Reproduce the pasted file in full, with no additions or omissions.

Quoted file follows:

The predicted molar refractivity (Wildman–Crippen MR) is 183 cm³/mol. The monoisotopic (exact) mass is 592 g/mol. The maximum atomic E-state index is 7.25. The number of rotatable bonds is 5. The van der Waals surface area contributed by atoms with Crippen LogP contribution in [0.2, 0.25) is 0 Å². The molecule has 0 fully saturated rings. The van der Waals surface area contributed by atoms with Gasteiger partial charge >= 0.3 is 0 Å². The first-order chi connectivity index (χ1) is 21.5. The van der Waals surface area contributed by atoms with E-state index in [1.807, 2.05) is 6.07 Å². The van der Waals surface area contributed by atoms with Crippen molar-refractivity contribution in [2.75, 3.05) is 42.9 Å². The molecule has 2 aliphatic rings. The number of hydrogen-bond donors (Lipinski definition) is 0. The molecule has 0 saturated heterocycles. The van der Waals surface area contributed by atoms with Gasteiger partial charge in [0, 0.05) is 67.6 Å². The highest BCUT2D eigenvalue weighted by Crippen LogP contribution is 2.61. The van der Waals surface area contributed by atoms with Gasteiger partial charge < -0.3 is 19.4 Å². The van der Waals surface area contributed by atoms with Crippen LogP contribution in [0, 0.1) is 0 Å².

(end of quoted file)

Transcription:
The predicted molar refractivity (Wildman–Crippen MR) is 183 cm³/mol. The monoisotopic (exact) mass is 592 g/mol. The maximum atomic E-state index is 7.25. The number of rotatable bonds is 5. The van der Waals surface area contributed by atoms with Crippen LogP contribution in [0.2, 0.25) is 0 Å². The molecule has 0 fully saturated rings. The van der Waals surface area contributed by atoms with Gasteiger partial charge >= 0.3 is 0 Å². The first-order chi connectivity index (χ1) is 21.5. The van der Waals surface area contributed by atoms with E-state index in [1.807, 2.05) is 6.07 Å². The van der Waals surface area contributed by atoms with Crippen molar-refractivity contribution in [2.75, 3.05) is 42.9 Å². The molecule has 2 aliphatic rings. The number of hydrogen-bond donors (Lipinski definition) is 0. The molecule has 0 saturated heterocycles. The van der Waals surface area contributed by atoms with Gasteiger partial charge in [0, 0.05) is 67.6 Å². The highest BCUT2D eigenvalue weighted by Crippen LogP contribution is 2.61. The van der Waals surface area contributed by atoms with Gasteiger partial charge < -0.3 is 19.4 Å². The van der Waals surface area contributed by atoms with Crippen LogP contribution in [0, 0.1) is 0 Å².